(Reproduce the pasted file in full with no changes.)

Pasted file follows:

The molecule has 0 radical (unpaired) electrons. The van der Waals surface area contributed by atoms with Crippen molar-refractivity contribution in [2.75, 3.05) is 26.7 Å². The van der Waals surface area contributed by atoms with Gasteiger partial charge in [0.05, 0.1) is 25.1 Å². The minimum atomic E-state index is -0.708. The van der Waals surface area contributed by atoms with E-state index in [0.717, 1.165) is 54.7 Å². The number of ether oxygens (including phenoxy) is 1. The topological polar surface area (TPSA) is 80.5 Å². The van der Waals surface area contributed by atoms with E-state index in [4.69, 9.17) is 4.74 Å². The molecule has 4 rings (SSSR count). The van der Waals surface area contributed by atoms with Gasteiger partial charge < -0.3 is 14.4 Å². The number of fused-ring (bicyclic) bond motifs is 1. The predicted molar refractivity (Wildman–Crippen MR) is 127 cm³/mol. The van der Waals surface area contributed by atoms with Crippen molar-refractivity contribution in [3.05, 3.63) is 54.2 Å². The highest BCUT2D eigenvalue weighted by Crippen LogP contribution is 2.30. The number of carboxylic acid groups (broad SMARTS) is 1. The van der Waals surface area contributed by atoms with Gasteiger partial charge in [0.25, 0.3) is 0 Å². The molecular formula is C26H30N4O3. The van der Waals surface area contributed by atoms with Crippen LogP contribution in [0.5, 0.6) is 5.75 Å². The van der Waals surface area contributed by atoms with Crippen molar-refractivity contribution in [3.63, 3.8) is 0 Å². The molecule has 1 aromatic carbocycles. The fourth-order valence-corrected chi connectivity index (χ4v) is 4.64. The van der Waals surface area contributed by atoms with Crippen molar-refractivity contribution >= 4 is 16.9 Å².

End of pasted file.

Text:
The molecule has 0 radical (unpaired) electrons. The van der Waals surface area contributed by atoms with Crippen molar-refractivity contribution in [2.75, 3.05) is 26.7 Å². The van der Waals surface area contributed by atoms with Gasteiger partial charge in [0.05, 0.1) is 25.1 Å². The minimum atomic E-state index is -0.708. The van der Waals surface area contributed by atoms with E-state index in [0.717, 1.165) is 54.7 Å². The number of ether oxygens (including phenoxy) is 1. The topological polar surface area (TPSA) is 80.5 Å². The van der Waals surface area contributed by atoms with E-state index in [4.69, 9.17) is 4.74 Å². The molecule has 4 rings (SSSR count). The van der Waals surface area contributed by atoms with Gasteiger partial charge < -0.3 is 14.4 Å². The number of fused-ring (bicyclic) bond motifs is 1. The predicted molar refractivity (Wildman–Crippen MR) is 127 cm³/mol. The van der Waals surface area contributed by atoms with Crippen molar-refractivity contribution in [3.05, 3.63) is 54.2 Å². The highest BCUT2D eigenvalue weighted by Crippen LogP contribution is 2.30. The number of carboxylic acid groups (broad SMARTS) is 1. The van der Waals surface area contributed by atoms with Gasteiger partial charge in [0.25, 0.3) is 0 Å². The molecular formula is C26H30N4O3. The van der Waals surface area contributed by atoms with Crippen LogP contribution in [0.5, 0.6) is 5.75 Å². The van der Waals surface area contributed by atoms with Crippen molar-refractivity contribution in [3.63, 3.8) is 0 Å². The molecule has 1 aromatic carbocycles. The fourth-order valence-corrected chi connectivity index (χ4v) is 4.64. The van der Waals surface area contributed by atoms with Crippen molar-refractivity contribution >= 4 is 16.9 Å².